A key to a passing team is retaining possession in midfield. Use this session to show your players how to keep hold of the ball in the middle of the pitch. MORE
How to get your players heading
Taking the fear out of heading can have positive results on the pitch
“DON’T LET IT BOUNCE!”
“YOU SHOULD HAVE HEADED IT INTO THE NET!”
How often do these thoughts go around your head? One of the golden rules of defending is don’t let the ball bounce from a high ball into your half of the field. It makes a huge difference to your team if the ball is headed away.
It’s the same in attack. How often do you see Billy Elliott style high legs trying to get at a ball that needs heading into the net?
It happens all the time. And why should an 8-year-old put his head in the way of the ball? – it hurts!
You are going to have to convince young players that heading the ball the right way doesn’t hurt. Show them how to do it so they can head it naturally in matches. At this age, rarely will the ball be kicked at them with great power so they will be able to ease their way into heading before they have to dive or head out a hard free-kick.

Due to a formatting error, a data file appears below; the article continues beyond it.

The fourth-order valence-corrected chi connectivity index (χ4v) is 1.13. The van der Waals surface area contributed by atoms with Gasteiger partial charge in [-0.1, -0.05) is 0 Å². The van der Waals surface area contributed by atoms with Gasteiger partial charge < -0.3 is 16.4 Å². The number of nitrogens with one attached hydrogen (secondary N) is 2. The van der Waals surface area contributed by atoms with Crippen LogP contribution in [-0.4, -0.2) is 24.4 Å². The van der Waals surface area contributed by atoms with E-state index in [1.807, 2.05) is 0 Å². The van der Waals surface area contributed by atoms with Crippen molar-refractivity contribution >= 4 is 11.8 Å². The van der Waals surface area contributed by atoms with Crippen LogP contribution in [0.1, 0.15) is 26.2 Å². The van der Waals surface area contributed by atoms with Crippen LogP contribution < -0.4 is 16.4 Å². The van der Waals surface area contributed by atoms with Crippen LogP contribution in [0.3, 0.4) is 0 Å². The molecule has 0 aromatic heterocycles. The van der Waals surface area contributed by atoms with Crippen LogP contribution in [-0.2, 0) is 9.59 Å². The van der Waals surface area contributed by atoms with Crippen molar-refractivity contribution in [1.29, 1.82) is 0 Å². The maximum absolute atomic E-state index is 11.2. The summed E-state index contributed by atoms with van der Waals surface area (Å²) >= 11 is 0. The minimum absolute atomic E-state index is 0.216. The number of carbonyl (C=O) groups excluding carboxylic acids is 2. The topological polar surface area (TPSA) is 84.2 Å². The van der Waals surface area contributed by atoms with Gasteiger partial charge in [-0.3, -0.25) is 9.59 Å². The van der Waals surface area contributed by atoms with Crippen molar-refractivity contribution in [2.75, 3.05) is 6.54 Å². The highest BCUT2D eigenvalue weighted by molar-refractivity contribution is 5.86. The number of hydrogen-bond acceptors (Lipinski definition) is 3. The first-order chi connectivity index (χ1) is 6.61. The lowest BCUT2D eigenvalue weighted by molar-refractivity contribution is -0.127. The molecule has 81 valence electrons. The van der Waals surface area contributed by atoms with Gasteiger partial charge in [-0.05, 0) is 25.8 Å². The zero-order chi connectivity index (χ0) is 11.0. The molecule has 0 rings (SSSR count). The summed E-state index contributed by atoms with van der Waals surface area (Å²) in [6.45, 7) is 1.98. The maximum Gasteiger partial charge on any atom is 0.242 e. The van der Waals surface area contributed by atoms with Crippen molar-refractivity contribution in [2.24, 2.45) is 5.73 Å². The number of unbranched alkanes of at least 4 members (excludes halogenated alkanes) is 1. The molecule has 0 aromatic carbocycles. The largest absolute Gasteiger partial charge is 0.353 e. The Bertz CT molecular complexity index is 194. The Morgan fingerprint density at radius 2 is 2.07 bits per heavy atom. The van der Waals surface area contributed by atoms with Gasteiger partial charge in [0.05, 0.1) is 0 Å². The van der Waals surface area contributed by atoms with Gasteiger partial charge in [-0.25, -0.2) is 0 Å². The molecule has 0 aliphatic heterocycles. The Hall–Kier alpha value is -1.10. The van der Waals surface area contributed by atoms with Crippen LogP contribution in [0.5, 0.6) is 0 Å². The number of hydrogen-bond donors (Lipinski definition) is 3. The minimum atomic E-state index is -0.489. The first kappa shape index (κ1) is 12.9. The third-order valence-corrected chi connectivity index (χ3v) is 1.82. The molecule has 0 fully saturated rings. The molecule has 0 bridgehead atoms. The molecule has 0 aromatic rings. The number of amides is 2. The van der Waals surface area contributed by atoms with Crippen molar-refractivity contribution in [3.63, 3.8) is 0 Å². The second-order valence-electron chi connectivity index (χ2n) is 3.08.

The simplest way to gain confidence is to gradually introduce players to the feeling of their forehead meeting the ball. Begin by asking them to balance the ball on their forehead.
You can progress to the quick exercise below that gets players used to the ball approaching their head, while maintaining control of the ball throughout.
Then allow them to have a ball each, and just gently throw it up, head it in the air and catch again.
Once they’ve tried that several times, ask them to try to head it twice before catching the ball. Then three times and so on.
You should be encouraging your players to:
1. Watch the ball
2. Keep their eyes open
3. Head the ball with the forehead
4. Aim for the middle of the ball
It’s that simple to coach heading. Don’t be rushed into advancing them just yet keep it at this level before you move on to throwing the ball to each other in pairs to head it.
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